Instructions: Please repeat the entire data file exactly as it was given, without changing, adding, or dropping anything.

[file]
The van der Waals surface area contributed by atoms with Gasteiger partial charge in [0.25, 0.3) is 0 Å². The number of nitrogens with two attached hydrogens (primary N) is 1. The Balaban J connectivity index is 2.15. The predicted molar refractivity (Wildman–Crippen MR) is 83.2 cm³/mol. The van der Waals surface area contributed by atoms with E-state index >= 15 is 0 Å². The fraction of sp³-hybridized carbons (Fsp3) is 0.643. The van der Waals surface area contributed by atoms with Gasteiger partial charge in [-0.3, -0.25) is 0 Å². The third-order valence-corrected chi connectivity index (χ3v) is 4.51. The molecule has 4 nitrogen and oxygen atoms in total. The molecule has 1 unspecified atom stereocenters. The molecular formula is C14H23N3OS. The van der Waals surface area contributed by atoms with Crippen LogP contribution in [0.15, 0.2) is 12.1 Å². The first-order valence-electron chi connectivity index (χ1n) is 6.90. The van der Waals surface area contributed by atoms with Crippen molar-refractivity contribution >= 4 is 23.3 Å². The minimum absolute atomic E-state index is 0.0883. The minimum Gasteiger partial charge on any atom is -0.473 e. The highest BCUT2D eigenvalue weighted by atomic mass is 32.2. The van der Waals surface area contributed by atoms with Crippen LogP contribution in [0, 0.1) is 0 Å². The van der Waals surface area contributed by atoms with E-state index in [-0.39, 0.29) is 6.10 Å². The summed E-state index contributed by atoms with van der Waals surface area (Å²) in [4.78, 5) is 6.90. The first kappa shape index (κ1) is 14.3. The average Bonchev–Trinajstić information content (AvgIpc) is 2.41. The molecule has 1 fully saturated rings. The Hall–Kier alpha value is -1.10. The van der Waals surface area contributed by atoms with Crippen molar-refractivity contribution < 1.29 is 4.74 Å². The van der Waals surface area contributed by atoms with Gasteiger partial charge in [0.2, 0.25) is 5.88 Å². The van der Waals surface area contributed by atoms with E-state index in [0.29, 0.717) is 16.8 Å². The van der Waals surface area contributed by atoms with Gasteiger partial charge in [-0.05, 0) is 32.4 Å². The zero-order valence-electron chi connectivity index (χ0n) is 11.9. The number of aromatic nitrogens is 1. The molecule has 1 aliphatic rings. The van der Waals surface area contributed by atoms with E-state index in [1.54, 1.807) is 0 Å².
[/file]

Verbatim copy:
The van der Waals surface area contributed by atoms with Gasteiger partial charge in [0.25, 0.3) is 0 Å². The number of nitrogens with two attached hydrogens (primary N) is 1. The Balaban J connectivity index is 2.15. The predicted molar refractivity (Wildman–Crippen MR) is 83.2 cm³/mol. The van der Waals surface area contributed by atoms with E-state index >= 15 is 0 Å². The fraction of sp³-hybridized carbons (Fsp3) is 0.643. The van der Waals surface area contributed by atoms with Gasteiger partial charge in [-0.3, -0.25) is 0 Å². The third-order valence-corrected chi connectivity index (χ3v) is 4.51. The molecule has 4 nitrogen and oxygen atoms in total. The molecule has 1 unspecified atom stereocenters. The molecular formula is C14H23N3OS. The van der Waals surface area contributed by atoms with Crippen LogP contribution in [0.15, 0.2) is 12.1 Å². The first-order valence-electron chi connectivity index (χ1n) is 6.90. The van der Waals surface area contributed by atoms with Crippen molar-refractivity contribution >= 4 is 23.3 Å². The minimum absolute atomic E-state index is 0.0883. The minimum Gasteiger partial charge on any atom is -0.473 e. The highest BCUT2D eigenvalue weighted by atomic mass is 32.2. The van der Waals surface area contributed by atoms with Crippen LogP contribution in [0, 0.1) is 0 Å². The van der Waals surface area contributed by atoms with E-state index in [-0.39, 0.29) is 6.10 Å². The summed E-state index contributed by atoms with van der Waals surface area (Å²) in [4.78, 5) is 6.90. The first kappa shape index (κ1) is 14.3. The average Bonchev–Trinajstić information content (AvgIpc) is 2.41. The molecule has 1 fully saturated rings. The Hall–Kier alpha value is -1.10. The van der Waals surface area contributed by atoms with Crippen molar-refractivity contribution < 1.29 is 4.74 Å². The van der Waals surface area contributed by atoms with Gasteiger partial charge in [0.2, 0.25) is 5.88 Å². The van der Waals surface area contributed by atoms with E-state index in [0.29, 0.717) is 16.8 Å². The van der Waals surface area contributed by atoms with Gasteiger partial charge in [-0.05, 0) is 32.4 Å². The zero-order valence-electron chi connectivity index (χ0n) is 11.9. The number of aromatic nitrogens is 1. The molecule has 1 aliphatic rings. The van der Waals surface area contributed by atoms with E-state index in [1.54, 1.807) is 0 Å².